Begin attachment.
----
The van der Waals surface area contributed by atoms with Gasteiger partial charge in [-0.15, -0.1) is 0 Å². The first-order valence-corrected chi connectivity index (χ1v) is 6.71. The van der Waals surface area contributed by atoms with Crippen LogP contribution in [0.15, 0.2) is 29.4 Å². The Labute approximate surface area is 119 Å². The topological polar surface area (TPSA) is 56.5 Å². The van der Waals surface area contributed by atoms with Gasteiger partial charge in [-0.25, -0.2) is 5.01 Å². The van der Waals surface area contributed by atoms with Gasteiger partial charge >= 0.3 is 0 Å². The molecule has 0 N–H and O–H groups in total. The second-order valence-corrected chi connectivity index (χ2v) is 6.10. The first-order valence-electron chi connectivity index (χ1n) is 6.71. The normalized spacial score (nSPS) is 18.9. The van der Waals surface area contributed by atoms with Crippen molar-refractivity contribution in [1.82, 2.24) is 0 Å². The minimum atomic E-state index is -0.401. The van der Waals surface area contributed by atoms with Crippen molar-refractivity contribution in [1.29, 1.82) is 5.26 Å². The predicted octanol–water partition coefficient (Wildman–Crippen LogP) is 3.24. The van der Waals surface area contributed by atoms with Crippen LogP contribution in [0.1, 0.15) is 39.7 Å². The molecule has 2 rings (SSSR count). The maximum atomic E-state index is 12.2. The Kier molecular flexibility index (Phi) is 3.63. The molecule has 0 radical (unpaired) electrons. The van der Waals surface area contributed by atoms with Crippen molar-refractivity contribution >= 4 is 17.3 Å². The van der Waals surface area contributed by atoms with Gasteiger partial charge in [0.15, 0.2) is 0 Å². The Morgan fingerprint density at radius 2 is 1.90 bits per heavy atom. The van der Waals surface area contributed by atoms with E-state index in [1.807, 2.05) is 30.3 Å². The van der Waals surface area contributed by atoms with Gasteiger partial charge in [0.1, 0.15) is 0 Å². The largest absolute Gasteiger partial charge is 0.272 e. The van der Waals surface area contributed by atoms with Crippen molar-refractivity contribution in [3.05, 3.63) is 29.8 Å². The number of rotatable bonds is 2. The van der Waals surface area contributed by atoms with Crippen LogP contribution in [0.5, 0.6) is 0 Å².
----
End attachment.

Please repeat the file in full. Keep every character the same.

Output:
The van der Waals surface area contributed by atoms with Gasteiger partial charge in [-0.15, -0.1) is 0 Å². The first-order valence-corrected chi connectivity index (χ1v) is 6.71. The van der Waals surface area contributed by atoms with Crippen LogP contribution in [0.15, 0.2) is 29.4 Å². The Labute approximate surface area is 119 Å². The topological polar surface area (TPSA) is 56.5 Å². The van der Waals surface area contributed by atoms with Gasteiger partial charge in [-0.25, -0.2) is 5.01 Å². The van der Waals surface area contributed by atoms with Gasteiger partial charge >= 0.3 is 0 Å². The molecule has 0 N–H and O–H groups in total. The second-order valence-corrected chi connectivity index (χ2v) is 6.10. The first-order valence-electron chi connectivity index (χ1n) is 6.71. The normalized spacial score (nSPS) is 18.9. The van der Waals surface area contributed by atoms with Crippen molar-refractivity contribution in [1.82, 2.24) is 0 Å². The minimum atomic E-state index is -0.401. The van der Waals surface area contributed by atoms with Crippen molar-refractivity contribution in [1.29, 1.82) is 5.26 Å². The predicted octanol–water partition coefficient (Wildman–Crippen LogP) is 3.24. The van der Waals surface area contributed by atoms with Crippen LogP contribution in [0.1, 0.15) is 39.7 Å². The molecule has 2 rings (SSSR count). The maximum atomic E-state index is 12.2. The Kier molecular flexibility index (Phi) is 3.63. The molecule has 0 radical (unpaired) electrons. The van der Waals surface area contributed by atoms with Crippen molar-refractivity contribution >= 4 is 17.3 Å². The van der Waals surface area contributed by atoms with Gasteiger partial charge in [0.15, 0.2) is 0 Å². The Morgan fingerprint density at radius 2 is 1.90 bits per heavy atom. The van der Waals surface area contributed by atoms with E-state index in [1.807, 2.05) is 30.3 Å². The van der Waals surface area contributed by atoms with Gasteiger partial charge in [0.1, 0.15) is 0 Å². The largest absolute Gasteiger partial charge is 0.272 e. The van der Waals surface area contributed by atoms with Crippen molar-refractivity contribution in [3.05, 3.63) is 29.8 Å². The number of rotatable bonds is 2. The van der Waals surface area contributed by atoms with Crippen LogP contribution in [0.5, 0.6) is 0 Å².